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Obama Caps Africa Trip With Accent on Democracy, Progress

  • Anita Powell

As he concluded his visit to East Africa Tuesday, U.S. President Barack Obama spoke to African leaders in a wide-ranging speech that touched on many of the continent’s most pressing issues.

Obama’s visit to Kenya and Ethiopia culminated Tuesday with a speech at the African Union that called for change, especially among the continent’s cast of long-serving leaders.

“When a leader tries to change the rules in the middle of the game just to stay in office, it risks instability and strife, as we’ve seen in Burundi,” he said, referring to the recent decision by President Pierre Nkurunziza to stretch his term limits to win a third term. “And it’s often just a first step down a perilous path. But if a leader thinks they’re the only person who can hold their nation together, then that leader has failed to truly build their nation.”

But, he noted, Africa has changed in his lifetime, from a continent of despair and dependence and into one of hope and progress.

“A half century into this independence era, it is long past time to put aside old stereotypes of an Africa forever mired in poverty and conflict,” he said. “The world must recognize Africa’s extraordinary progress.”

U.S. President Barack Obama (L) speaks with a farmer (2nd R) participating in the Feed the Future program as he tours the Faffa Food factory in Addis Ababa, Ethiopia July 28, 2015.

U.S. President Barack Obama (L) speaks with a farmer (2nd R) participating in the Feed the Future program as he tours the Faffa Food factory in Addis Ababa, Ethiopia July 28, 2015.

Development

Development was a focus of discussions with Ethiopian leaders, and on Tuesday, the president visited a local food factory to see how U.S. development projects have affected Ethiopians’ lives. He smiled and hugged farmer Gifty Jemal Hussein as she told him how access to better seeds improved her corn crop, allowing her to buy a cow, send her children to school and build a better house.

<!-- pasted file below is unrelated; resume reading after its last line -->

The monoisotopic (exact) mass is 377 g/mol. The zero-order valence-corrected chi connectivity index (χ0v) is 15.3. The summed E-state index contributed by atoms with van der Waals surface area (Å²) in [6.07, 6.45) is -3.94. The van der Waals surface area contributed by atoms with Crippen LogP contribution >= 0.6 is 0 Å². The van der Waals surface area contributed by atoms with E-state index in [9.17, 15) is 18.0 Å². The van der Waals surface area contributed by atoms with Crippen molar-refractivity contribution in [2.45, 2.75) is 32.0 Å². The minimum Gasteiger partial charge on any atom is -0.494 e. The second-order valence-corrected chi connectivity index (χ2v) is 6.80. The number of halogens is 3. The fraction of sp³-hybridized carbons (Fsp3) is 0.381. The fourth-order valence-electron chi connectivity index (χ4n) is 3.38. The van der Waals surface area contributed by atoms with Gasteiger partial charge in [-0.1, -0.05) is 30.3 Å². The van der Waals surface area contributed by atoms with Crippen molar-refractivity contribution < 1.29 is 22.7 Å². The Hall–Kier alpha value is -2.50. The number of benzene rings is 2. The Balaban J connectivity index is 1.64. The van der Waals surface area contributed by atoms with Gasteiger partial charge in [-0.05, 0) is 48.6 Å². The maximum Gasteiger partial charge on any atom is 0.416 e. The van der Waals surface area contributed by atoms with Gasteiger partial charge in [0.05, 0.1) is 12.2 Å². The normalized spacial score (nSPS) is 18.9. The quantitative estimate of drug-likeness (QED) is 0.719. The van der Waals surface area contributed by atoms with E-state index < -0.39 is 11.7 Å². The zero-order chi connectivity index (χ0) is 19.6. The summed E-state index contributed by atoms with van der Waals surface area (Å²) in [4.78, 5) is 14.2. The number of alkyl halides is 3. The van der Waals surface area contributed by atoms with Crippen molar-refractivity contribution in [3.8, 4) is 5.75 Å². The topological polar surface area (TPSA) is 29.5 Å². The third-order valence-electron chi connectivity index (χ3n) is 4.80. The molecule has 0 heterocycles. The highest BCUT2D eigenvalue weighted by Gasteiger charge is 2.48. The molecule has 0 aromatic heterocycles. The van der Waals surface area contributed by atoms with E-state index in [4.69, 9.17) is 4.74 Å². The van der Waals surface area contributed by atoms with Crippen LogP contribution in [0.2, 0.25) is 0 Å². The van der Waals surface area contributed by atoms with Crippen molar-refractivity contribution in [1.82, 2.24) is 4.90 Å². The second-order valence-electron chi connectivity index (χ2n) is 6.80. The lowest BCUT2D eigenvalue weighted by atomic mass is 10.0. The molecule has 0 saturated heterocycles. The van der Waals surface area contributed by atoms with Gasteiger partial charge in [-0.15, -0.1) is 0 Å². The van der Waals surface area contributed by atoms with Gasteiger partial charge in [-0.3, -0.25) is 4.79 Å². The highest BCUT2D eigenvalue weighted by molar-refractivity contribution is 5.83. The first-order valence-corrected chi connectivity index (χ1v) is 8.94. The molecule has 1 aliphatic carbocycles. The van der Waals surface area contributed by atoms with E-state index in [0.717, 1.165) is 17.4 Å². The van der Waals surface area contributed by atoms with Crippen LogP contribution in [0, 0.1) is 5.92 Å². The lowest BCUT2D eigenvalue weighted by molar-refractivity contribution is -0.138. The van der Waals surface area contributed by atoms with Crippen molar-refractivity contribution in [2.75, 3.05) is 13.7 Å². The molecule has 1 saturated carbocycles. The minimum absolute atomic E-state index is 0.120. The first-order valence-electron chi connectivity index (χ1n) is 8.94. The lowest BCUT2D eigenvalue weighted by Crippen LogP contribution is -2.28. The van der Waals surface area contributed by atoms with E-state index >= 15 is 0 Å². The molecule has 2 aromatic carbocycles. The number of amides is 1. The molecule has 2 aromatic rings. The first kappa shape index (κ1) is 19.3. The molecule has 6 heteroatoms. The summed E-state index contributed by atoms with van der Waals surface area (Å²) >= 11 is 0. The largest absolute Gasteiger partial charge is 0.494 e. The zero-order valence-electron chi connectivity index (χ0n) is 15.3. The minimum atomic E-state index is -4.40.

One of Obama’s development initiatives, Feed the Future, focuses on small-scale farmers. The idea, he said, is to work more intelligently with donor funds.

“With just a few smart interventions, a little bit of help, they can make huge improvements in their overall yields,” he said.

In his speech, he also noted that Africa’s positive progress can also lead it astray. Speaking in the lavish, $200 million African Union headquarters, which was built and financed entirely by the Chinese government, he took a subtle jab at the Asian country’s rapid expansion on the African continent.

“When more countries invest responsibly in Africa, it creates more jobs and prosperity for us all,” he said. “But economic relationships cannot simply be about other countries building infrastructure with foreign labor or extracting Africa’s natural resources. Real economic partnerships have to be a good deal for Africa. They have to create jobs and capacity for Africans. That is the kind of partnership America offers.”

US President Barack Obama (L), alongside African Union Chairperson Nkosazana Dlamini Zuma (R), arrives to speak about security and economic issues and US-Africa relations in Africa at the African Union Headquarters in Addis Ababa, on July 28, 2015.

US President Barack Obama (L), alongside African Union Chairperson Nkosazana Dlamini Zuma (R), arrives to speak about security and economic issues and US-Africa relations in Africa at the African Union Headquarters in Addis Ababa, on July 28, 2015.

Legacy

Time will tell what effect Obama’s words will have on his counterparts in Africa. But his tour of Kenya and Ethiopia has generated widespread public approval. That was clear by the warm reception he’s received by crowds in both countries.

"I actually think I'm a pretty good president,” he said at the AU. “I think if I ran again, I could win.”

Judging from the audience’s ecstatic response, laughter and applause, he might have a shot here in Africa.

White House correspondent Aru Pande contributed to this report from Addis Ababa

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